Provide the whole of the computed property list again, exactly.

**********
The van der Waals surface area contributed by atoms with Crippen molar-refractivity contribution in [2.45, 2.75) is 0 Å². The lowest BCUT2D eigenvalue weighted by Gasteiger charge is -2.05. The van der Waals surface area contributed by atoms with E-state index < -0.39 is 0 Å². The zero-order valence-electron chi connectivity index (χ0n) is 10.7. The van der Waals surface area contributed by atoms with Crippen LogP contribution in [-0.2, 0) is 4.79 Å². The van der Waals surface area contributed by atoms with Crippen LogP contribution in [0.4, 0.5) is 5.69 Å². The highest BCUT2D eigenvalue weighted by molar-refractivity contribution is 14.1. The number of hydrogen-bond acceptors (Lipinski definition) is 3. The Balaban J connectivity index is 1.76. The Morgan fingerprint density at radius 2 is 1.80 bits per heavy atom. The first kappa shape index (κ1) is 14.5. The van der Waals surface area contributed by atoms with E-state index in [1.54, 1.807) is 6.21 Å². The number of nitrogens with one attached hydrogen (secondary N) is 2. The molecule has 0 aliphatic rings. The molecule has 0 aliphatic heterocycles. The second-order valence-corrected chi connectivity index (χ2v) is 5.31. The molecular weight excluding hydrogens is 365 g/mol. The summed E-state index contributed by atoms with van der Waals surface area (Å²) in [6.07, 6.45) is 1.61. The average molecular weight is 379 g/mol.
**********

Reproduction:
The van der Waals surface area contributed by atoms with Crippen molar-refractivity contribution in [2.45, 2.75) is 0 Å². The lowest BCUT2D eigenvalue weighted by Gasteiger charge is -2.05. The van der Waals surface area contributed by atoms with E-state index < -0.39 is 0 Å². The zero-order valence-electron chi connectivity index (χ0n) is 10.7. The van der Waals surface area contributed by atoms with Crippen LogP contribution in [-0.2, 0) is 4.79 Å². The van der Waals surface area contributed by atoms with Crippen LogP contribution in [0.4, 0.5) is 5.69 Å². The highest BCUT2D eigenvalue weighted by molar-refractivity contribution is 14.1. The number of hydrogen-bond acceptors (Lipinski definition) is 3. The Balaban J connectivity index is 1.76. The Morgan fingerprint density at radius 2 is 1.80 bits per heavy atom. The first kappa shape index (κ1) is 14.5. The van der Waals surface area contributed by atoms with E-state index in [1.54, 1.807) is 6.21 Å². The number of nitrogens with one attached hydrogen (secondary N) is 2. The molecule has 0 aliphatic rings. The molecule has 0 aliphatic heterocycles. The second-order valence-corrected chi connectivity index (χ2v) is 5.31. The molecular weight excluding hydrogens is 365 g/mol. The summed E-state index contributed by atoms with van der Waals surface area (Å²) in [6.07, 6.45) is 1.61. The average molecular weight is 379 g/mol.